Help her understand her options.
The clinical language around contraception can be intimidating, impersonal and, let’s face it, confusing. Girls want to learn from people they trust, and this varies. We often consider whether she is more receptive to facts or real-life testimonials, to learning from authority figures or getting advice from peers. We want to build her confidence by equipping her with knowledge in a way that engages her mind and heart.
When we designed the Diva Centres—youth-friendly clinics—with Marie Stopes Zambia, we wanted to help girls enter uncharted territory with greater ease. So we created materials that made the educational component feel more like a personality quiz than a health brochure. Girls learn about five relatable characters, The Divine Divas, with attributes that each relate best to one form of contraception.
Equip providers to support her journey.
Providers can make or break her experience by helping her feel accepted and supported or dismissed or judged. Some rise to the occasion with much enthusiasm and misinformation while others, afraid of community backlash, don’t condone something they wouldn’t approve of for their own daughter. To best equip providers, we get to know them.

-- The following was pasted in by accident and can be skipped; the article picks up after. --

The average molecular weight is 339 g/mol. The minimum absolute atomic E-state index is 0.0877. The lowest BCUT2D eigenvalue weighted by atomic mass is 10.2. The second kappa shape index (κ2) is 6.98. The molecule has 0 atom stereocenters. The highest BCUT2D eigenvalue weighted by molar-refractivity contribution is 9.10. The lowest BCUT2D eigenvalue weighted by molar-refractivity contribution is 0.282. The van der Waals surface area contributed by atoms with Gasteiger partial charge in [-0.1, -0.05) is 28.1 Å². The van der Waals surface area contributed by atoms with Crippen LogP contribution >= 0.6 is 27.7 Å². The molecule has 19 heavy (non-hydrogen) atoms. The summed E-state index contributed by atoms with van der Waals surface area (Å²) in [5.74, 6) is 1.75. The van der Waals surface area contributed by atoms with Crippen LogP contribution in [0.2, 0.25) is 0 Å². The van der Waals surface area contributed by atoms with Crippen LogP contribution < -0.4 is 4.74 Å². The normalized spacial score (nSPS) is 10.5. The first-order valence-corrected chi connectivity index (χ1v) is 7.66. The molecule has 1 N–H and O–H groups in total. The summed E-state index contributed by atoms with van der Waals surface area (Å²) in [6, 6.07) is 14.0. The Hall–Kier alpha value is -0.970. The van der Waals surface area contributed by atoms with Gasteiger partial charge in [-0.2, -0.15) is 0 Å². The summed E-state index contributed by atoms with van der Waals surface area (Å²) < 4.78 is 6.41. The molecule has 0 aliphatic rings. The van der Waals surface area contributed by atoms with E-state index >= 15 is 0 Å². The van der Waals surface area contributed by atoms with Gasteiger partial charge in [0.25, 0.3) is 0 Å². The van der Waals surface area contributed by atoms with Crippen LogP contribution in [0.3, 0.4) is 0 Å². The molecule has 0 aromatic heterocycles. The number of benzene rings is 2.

In rural Ethiopia, there’s a robust Health Extension Worker (HEW) network throughout the country—but they usually don’t have the resources or influence to address all of the community’s needs, much less talk about contraception to every single girl. In order to equip providers and make space for this conversation earlier, we created Smart Start, a youth-friendly aide that introduces contraception through simple, clear illustrations and links it to financial planning. The visuals are so compelling and easy to understand that girls can recite it back after seeing it once.
Ensure services respond to her needs and lifestyle.
When a girl goes to access contraception, she should feel welcomed and comfortable. But for some girls, the barriers that exist are still too great, from physical distance to the clinic to perception of clinics as being for the ill to fear of being judged by their communities. In our work, we’ve looked to create access points that affirm a girl’s contraception choice rather than cast doubt on it.
Many girls in the Democratic Republic of Congo don’t feel safe walking into a clinic and, though pharmacies often offer more anonymity, there is a widespread problem of girls buying incorrect methods like deworming pills, which they believe prevent pregnancy. In order to create an experience that would resonate with girls at the moment of choice, we designed Batela Lobi Na Yo! Pharmacies to be youth-friendly, staffed with providers that teach with clarity and without judgement.
As the largest generation of adolescents in history enters reproductive age, the choices they make today will shape their futures and those of their communities and countries. Yes, progress is being made. But there is still so much work to be done.